Uncertainty affects almost all aspects of engineering modeling and design. Engineers have long dealt with measurement errors, uncertain material properties and unknown design demand profiles by including safety factors. But deeper understanding and quantification of the sources of uncertainty will yield step-function gains in fidelity and quantified confidence of decision-making.
Uncertainties are broadly classified into two categories: aleatoric and epistemic. Thus, it may be considered inherent in a system, and parameters with aleatory uncertainty are best represented using probability distributions. Examples are the results of rolling dice or radioactive decay. Thus, epistemic uncertainty could conceivably be reduced by gathering the right information, but often is not because of the expense or difficulty of doing so.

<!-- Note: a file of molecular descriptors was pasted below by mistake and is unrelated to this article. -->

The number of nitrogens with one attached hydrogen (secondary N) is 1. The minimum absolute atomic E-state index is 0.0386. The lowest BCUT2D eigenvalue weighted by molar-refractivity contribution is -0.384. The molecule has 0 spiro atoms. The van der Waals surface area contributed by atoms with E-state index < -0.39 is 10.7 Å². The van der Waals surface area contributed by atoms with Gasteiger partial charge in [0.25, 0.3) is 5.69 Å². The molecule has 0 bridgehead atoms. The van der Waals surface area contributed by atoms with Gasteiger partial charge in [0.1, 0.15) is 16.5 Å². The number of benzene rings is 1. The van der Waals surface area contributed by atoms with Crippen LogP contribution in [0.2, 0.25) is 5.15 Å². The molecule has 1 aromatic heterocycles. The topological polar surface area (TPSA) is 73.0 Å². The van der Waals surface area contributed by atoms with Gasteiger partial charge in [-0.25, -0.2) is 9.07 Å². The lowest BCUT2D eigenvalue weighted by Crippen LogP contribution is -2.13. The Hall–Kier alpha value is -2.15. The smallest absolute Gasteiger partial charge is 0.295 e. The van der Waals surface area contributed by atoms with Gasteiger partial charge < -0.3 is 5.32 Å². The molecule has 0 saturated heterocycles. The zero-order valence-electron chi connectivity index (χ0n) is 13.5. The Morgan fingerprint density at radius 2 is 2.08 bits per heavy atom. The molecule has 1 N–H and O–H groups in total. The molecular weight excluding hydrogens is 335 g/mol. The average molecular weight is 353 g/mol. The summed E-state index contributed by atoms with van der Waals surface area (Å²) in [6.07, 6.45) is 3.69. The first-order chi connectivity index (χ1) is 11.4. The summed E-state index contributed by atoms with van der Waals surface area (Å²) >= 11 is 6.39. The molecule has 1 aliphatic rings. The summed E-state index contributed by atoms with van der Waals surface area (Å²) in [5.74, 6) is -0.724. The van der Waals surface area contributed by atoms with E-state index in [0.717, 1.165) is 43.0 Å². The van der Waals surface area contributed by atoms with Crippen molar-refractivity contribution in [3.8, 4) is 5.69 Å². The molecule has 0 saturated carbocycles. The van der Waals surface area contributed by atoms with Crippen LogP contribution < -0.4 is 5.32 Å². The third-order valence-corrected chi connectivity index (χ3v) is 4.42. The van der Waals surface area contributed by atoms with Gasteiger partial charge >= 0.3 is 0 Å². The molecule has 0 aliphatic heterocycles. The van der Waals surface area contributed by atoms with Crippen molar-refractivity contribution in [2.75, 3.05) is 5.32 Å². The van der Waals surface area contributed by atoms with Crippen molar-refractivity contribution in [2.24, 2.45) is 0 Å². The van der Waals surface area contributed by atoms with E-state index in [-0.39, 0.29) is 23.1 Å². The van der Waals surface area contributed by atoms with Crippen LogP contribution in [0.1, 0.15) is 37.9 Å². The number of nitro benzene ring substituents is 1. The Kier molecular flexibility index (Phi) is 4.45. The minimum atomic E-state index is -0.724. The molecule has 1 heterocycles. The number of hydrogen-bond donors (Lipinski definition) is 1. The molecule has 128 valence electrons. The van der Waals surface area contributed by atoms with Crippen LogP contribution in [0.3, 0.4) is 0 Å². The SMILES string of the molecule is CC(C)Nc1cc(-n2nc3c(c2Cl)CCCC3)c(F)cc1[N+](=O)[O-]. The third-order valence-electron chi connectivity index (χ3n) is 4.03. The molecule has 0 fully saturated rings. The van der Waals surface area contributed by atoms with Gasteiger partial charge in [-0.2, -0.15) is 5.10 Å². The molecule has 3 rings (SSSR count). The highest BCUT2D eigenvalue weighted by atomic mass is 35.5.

Examples include batch material properties, manufactured dimensions and load profiles. Common uncertainty sources in simulation and testing Any system input including initial conditions, boundary conditions and transient forcing April These inputs may vary in large, recordable but unknown ways.
This is often the case with operating conditions, design geometries and configurations, loading profiles, weather, and human operator inputs. Uncertain inputs may also be theoretically constant or follow known relationships but have some inherent uncertainty. This is often the case with variations in measured inputs, manufacturing tolerances and material properties.
Uncertainties in simulation and testing appear in boundary conditions, initial conditions, system parameters, and in the systems, models and calculations themselves.
They fall into four categories: 1 Uncertain inputs. Uncertain inputs—Any system input including initial conditions, boundary conditions, and transient forcing functions may be subject to uncertainty. These inputs may vary in large, recordable, but unknown ways.